Chapter 13 The stock market
Chapter Preview In August of 2004, Google went public, auctioning its shares in an unusual IPO format. The shares originally sold for $85 / share, and closed at over $100 on the first day. In November of 2010, shares are trading on Nasdaq at over $620 / share.
Chapter Preview • The stock market receives considerable attention from investors. As Google illustrates, great fortunes can be made! But also lost. • This is the focus of chapter 13—a look at the equity side of investing.
Chapter Preview • We examine the markets where stocks trade, and then review the underlying theories for stock valuation. We learn that stock valuations is quite difficult. Topics include: • Investing in Stocks • Computing the Price of Common Stock • How the Market Sets Security Prices • Errors in Valuation
Chapter Preview (cont.) • Stock Market Indexes • Buying Foreign Stocks • Regulation of the Stock Market
Investing in Stocks • Represents ownership in a firm • Earn a return in two ways • Price of the stock rises over time • Dividends are paid to the stockholder • Stockholders have claim on all assets • Right to vote for directors and on certain issues • Two types • Common stock • Right to vote • Receive dividends • Preferred stock • Receive a fixed dividend • Do not usually vote
Investing in Stocks: How Stocks are Sold • Organized exchanges • NYSE is best known, with daily volume around 4 billion shares, with peaks at 7 billion. • “Organized” used to imply a specific trading location. But computer systems (ECNs) have replaced this idea. • Others include the ASE (US), and Nikkei, LSE, DAX (international) • Listing requirements exclude small firms
Investing in Stocks: How Stocks are Sold • Over-the-counter markets • Best example is NASDAQ • Dealers stand ready to make a market • Today, about 3,000 different securities are listed on NASDAQ. • Important market for thinly-traded securities—securities that don’t trade very often. Without a dealer ready to make a market, the equity would be difficult to trade.
Investing in Stocks: Organized vs. OTC • Organized exchanges (e.g., NYSE) • Auction markets with floor specialists • 25% of trades are filled directly by specialist • Remaining trades are filled through SuperDOT • Over-the-counter markets (e.g., NASDAQ) • Multiple market makers set bid and ask prices • Multiple dealers for any given security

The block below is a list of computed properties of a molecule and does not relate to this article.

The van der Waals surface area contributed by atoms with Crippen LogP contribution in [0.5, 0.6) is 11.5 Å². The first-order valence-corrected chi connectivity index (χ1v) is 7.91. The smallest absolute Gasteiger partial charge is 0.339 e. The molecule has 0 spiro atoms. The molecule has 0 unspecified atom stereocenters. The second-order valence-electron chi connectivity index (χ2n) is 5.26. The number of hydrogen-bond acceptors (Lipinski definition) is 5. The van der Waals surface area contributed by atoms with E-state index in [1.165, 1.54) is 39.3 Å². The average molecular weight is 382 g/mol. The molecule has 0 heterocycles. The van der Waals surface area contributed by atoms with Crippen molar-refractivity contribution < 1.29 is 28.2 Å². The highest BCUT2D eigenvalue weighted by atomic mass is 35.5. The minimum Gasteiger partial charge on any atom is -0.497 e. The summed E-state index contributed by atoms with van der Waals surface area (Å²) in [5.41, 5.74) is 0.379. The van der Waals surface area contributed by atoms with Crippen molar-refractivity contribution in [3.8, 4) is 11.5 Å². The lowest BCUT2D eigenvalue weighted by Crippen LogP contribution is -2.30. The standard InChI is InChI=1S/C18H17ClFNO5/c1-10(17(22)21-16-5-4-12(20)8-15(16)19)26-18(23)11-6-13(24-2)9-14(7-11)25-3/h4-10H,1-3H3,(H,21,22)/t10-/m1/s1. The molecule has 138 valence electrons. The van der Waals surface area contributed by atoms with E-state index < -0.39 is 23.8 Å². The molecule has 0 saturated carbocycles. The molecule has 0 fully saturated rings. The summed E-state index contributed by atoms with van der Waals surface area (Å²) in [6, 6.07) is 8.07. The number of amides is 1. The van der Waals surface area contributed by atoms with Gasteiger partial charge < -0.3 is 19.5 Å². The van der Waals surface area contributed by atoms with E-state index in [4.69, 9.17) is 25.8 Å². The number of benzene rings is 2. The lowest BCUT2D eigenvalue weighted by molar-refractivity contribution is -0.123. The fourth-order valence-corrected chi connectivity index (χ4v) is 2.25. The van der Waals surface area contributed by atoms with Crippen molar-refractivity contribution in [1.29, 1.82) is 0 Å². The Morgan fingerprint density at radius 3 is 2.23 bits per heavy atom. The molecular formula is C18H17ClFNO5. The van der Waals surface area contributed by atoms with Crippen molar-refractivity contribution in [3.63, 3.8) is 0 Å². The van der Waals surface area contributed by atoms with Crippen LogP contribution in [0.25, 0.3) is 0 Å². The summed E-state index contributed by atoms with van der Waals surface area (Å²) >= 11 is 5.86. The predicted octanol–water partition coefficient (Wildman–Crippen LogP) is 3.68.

Investing in Stocks: ECNs ECNs (electronic communication networks) allow brokers and traders to trade without the need of the middleman. They provide: • Transparency: everyone can see unfilled orders • Cost reduction: smaller spreads • Faster execution • After-hours trading
Investing in Stocks: ECNs However, ECNs are not without their drawbacks: • Don’t work as well with thinly-traded stocks • Many ECNs competing for volume, which can be confusing • Major exchanges are fighting ECNs, with an uncertain outcome
Investing in Stocks: ETFs Exchange Traded Funds are a recent innovation to help keep transaction costs down while offering diversification. • Represent a basket of securities • Traded on a major exchange • Index to a specific portfolio (eg., the S&P 500), so management fees are low (although commissions still apply) • Exact content of basket is known, so valuation is certain
Computing the Price of Common Stock • Valuing common stock is, in theory, no different from valuing debt securities: determine the future cash flows and discount them to the present at an appropriate discount rate. • We will review four different methods for valuing stock, each with its advantages and drawbacks.
Computing the Price of Common Stock: The One-Period Valuation Model • Simplest model, just taking using the expected dividend and price over the next year.
Computing the Price of Common Stock: The One-Period Valuation Model What is the price for a stock with an expected dividend and price next year of $0.16 and $60, respectively? Use a 12% discount rate Answer:
Computing the Price of Common Stock: The Generalized Dividend Valuation Model • Most general model, but the infinite sum may not converge. • Rather than worry about computational problems, we use a simpler version, known as the Gordon growth model.
Computing the Price of Common Stock: The Gordon Growth Model • Same as the previous model, but it assumes that dividend grow at a constant rate, g. That is,
Computing the Price of Common Stock: The Gordon Growth Model The model is useful, with the following assumptions: • Dividends do, indeed, grow at a constant rate forever • The growth rate of dividends, g, is less than the required return on the equity, ke.
Computing the Price of Common Stock: The Generalized Dividend Valuation Model • The price earnings ratio (PE) is a widely watched measure of much the market is willing to pay for $1.00 of earnings from the firms.
Computing the Price of Common Stock: The Price Earnings Valuation Method If the industry PE ratio for a firm is 16, what is the current stock price for a firm with earnings for $1.13 / share? Answer: Price = 16 $1.13 = $18.08